The regulation of hydrogen infrastructure: set to be a vintage year?
Highlights from the online debate: The Regulation of Hydrogen Infrastructure: New Wine in Old Bottles?
The Regulation of Hydrogen Infrastructure: New Wine in Old Bottles?
Highlights from the online debate
Clean hydrogen has quickly emerged as a ‘silver bullet’ of the EU strategy for the transition to a carbon neutral energy system. As a zero-emission fuel alternative, which can be used as a feedstock, fuel, or to deliver or store energy, it has the potential to reduce GHG emissions across industry, transport, power and building sectors. In particular, it is expected to play a key role in the decarbonisation of sectors where other alternatives may not be feasible or are more expensive, such as heavy-duty and long-range transport and energy-intensive industrial processes. However, the development of production and transport infrastructure, and a functioning market for hydrogen is still in its infancy.
With the EU promising that hydrogen will play a key role in meeting the climate neutrality goal of the EU Green Deal by 2050, how should this new hydrogen economy be developed and regulated? Is it possible to regulate the hydrogen transport infrastructure ex-ante when there are still many unknowns surrounding hydrogen technology? Should we draw on the experience of regulating gas and electricity networks and adopt a similar framework or devise something entirely new?
For the first of our new ‘FSR Debates’ series, hosted by Leigh Hancher and Alberto Pototschnig, we were joined by a panel of experts, including Tudor Constantinescu (DG ENER, European Commission), our own Piero Carlos dos Reis (Florence School of Regulation) and Christopher Jones (Florence School of Regulation), Jorgo Chatzimarkakis (Hydrogen Europe), Stephan Kamphues (ENTSOG), and Anneke Francois (from the Dutch national regulatory authority ACM) to discuss the many regulatory issues posed by the prospect of a new hydrogen network.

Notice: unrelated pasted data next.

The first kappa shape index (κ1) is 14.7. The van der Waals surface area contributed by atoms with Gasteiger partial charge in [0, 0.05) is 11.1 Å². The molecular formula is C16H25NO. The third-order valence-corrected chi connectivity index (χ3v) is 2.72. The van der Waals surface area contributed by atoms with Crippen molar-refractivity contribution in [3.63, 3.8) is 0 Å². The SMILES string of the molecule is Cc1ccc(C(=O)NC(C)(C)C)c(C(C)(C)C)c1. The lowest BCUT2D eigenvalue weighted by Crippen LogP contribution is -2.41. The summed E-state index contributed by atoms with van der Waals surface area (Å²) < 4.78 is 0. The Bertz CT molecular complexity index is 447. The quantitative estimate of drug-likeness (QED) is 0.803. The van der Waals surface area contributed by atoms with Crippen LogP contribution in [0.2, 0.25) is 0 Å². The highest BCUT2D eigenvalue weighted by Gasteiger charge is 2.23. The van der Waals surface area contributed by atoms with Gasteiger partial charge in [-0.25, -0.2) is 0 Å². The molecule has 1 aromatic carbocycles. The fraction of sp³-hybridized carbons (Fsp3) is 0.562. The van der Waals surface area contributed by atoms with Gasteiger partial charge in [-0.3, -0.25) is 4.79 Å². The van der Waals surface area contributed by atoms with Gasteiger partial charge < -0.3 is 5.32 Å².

Watch the recording:
We first considered the new EC Hydrogen Strategy, which was adopted on 8 July 2020. It sets out an ambitious roadmap for the development of a clean hydrogen industry in Europe, with a target of 6GW in electrolyser capacity to produce renewable hydrogen within Europe by 2024 and 40GW by 2030, with a further 40GW stemming from imports from southern and eastern neighbourhoods of Europe. In the short- and medium-term, other forms of low carbon hydrogen will play a role, but the prioritisation of renewable hydrogen is clear, with the EC suggesting that by 2050 cumulative investments in renewable hydrogen could be €180-479 billion, and between €3-18 billion for low carbon fossil-based hydrogen. While the strategy emphasises the need to develop an enabling regulatory framework for a “liquid and well-functioning hydrogen market”, it falls short of detailing a preferred market structure or price formation.
How does the EC expect the sector to evolve?